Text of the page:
In the United Kingdom, under powers in the 1985 Food and Environment Protection Act (FEPA), Emergency Orders have been used since 1986 to impose restrictions on the movement and sale of sheep exceeding the limit of 1000 Bq/kg. This safety limit was introduced in the UK in 1986 based on advice from the European Commission's Article 31 group of experts. However, the area covered by these restrictions has decreased by 95% since 1986: while it covered at first almost 9000 farms and over 4 million sheep, as of 2006 it covers 374 farms covering 750 km2 and 200,000 sheep. Only limited areas of Cumbria, South Western Scotland and Northern Wales are still covered by restrictions.

In Norway, the Sami people were affected by contaminated food. Their reindeer had been contaminated by eating lichens, which extract radioactive particles from the atmosphere along with their nutrients.

Fauna and vegetation

After the disaster, four square kilometres of pine forest in the immediate vicinity of the reactor went ginger brown and died, earning the name of the Red Forest, according to the BBC. Some animals in the worst-hit areas also died or stopped reproducing. Mice embryos simply dissolved, while horses left on an island 6 km from the power plant died when their thyroid glands disintegrated. Cattle on the same island were stunted due to thyroid damage, but the next generation were found to be surprisingly normal.

In the years since the disaster, the exclusion zone abandoned by humans has become a haven for wildlife, with nature reserves declared (Belarus) or proposed (Ukraine) for the area. Many species of wild animals and birds, which were never seen in the area prior to the disaster, are now plentiful, due to the absence of humans in the area.

Chernobyl after the disaster

The completed (but crumbling) sarcophagus surrounding Chernobyl reactor 4, viewed from the northwest.
The completed (but crumbling) sarcophagus surrounding Chernobyl reactor 4, viewed from the northwest.

Following the accident, questions arose on the future of the plant and its eventual fate. All work on the unfinished reactors 5 and 6 were immediately halted. However, the trouble at the Chernobyl plant did not end with the disaster in reactor 4. The damaged reactor was sealed off and 200 metres of concrete was placed between the disaster site and the operational buildings. The Ukrainian government continued to let the three remaining reactors operate because of an energy shortage in the country. A fire broke out in reactor 2 in 1991; the authorities subsequently declared the reactor damaged beyond repair and had it taken offline. Reactor 1 was decommissioned in November 1996 as part of a deal between the Ukrainian government and international organizations such as the IAEA to end operations at the plant. On December 15th, 2000, then-President Leonid Kuchma personally turned off Reactor 3 in an official ceremony, effectively shutting down the entire plant. This transformed the Chernobyl plant from energy producer to energy consumer.

The need for future repairs

The sarcophagus is not an effective permanent enclosure for the destroyed reactor. Its hasty construction, in many cases conducted remotely with industrial robots, is aging badly. If it collapses another cloud of radioactive dust could be released. The sarcophagus is so badly damaged that a small earthquake or severe wind could cause the roof to collapse. A number of plans have been discussed for building a more permanent enclosure.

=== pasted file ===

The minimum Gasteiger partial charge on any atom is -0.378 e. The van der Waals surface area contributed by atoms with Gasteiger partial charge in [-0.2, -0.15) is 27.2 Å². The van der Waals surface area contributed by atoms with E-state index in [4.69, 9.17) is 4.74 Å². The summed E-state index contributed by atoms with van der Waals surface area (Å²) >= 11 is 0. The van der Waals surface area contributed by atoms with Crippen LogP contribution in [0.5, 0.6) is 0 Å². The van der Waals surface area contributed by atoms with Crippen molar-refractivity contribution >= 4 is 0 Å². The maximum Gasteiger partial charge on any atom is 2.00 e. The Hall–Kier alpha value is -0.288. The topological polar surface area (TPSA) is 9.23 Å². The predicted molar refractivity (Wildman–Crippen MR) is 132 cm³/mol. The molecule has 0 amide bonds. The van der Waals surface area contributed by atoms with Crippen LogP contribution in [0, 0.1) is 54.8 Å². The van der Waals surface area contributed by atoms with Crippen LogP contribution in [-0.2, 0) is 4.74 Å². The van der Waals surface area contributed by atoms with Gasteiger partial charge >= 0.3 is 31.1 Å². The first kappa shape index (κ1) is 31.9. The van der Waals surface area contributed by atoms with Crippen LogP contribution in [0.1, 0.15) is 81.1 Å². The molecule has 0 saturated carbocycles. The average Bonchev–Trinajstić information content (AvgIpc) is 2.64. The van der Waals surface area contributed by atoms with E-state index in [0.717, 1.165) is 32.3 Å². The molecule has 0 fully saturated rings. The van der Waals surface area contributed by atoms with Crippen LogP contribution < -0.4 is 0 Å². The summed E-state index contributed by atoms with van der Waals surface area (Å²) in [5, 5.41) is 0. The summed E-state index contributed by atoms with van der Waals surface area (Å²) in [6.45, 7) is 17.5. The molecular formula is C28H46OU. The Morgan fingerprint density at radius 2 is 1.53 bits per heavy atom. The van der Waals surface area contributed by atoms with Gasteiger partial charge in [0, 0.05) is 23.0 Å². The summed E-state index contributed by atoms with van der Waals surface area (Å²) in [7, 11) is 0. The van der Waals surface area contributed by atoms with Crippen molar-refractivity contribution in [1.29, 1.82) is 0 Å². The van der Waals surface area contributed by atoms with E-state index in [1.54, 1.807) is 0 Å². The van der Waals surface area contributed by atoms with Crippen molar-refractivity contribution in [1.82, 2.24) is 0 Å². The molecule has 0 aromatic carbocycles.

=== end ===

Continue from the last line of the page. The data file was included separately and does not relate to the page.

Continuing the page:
The radioactivity levels of different isotopes in the FCM, this has been back calculated by Russian workers to April 1986
The radioactivity levels of different isotopes in the FCM, this has been back calculated by Russian workers to April 1986

According to official estimates, about 95% of the fuel (about 180 tonnes) in the reactor at the time of the accident remains inside the shelter, with a total radioactivity of nearly 18 million curies (670 PBq). The radioactive material consists of core fragments, dust, and lava-like "fuel-containing materials" (FCM) that flowed through the wrecked reactor building before hardening into a ceramic form.

It is unclear how long the ceramic form will retard the release of radioactivity. By conservative estimates, there is at least four tons of radioactive dust inside the shelter. However, more recent estimates have strongly questioned the previously held assumptions regarding the quantity of fuel remaining in the reactor. Some estimates now place the total quantity of fuel in the reactor at only about 70% of the original fuel load, however the IAEA maintains that less than 5% of the fuel was lost due to the explosion. Moreover, some liquidators estimate that only 5–10% of the original fuel load remains inside the sarcophagus.

Water continues to leak into the shelter, spreading radioactive materials throughout the wrecked reactor building and potentially into the surrounding groundwater. The basement of the reactor building is slowly filling with water that is contaminated with nuclear fuel and is considered high-level radioactive waste. Though repairs were undertaken to fix some of the most gaping holes that had formed in the roof, it is by no means watertight, and will only continue to deteriorate.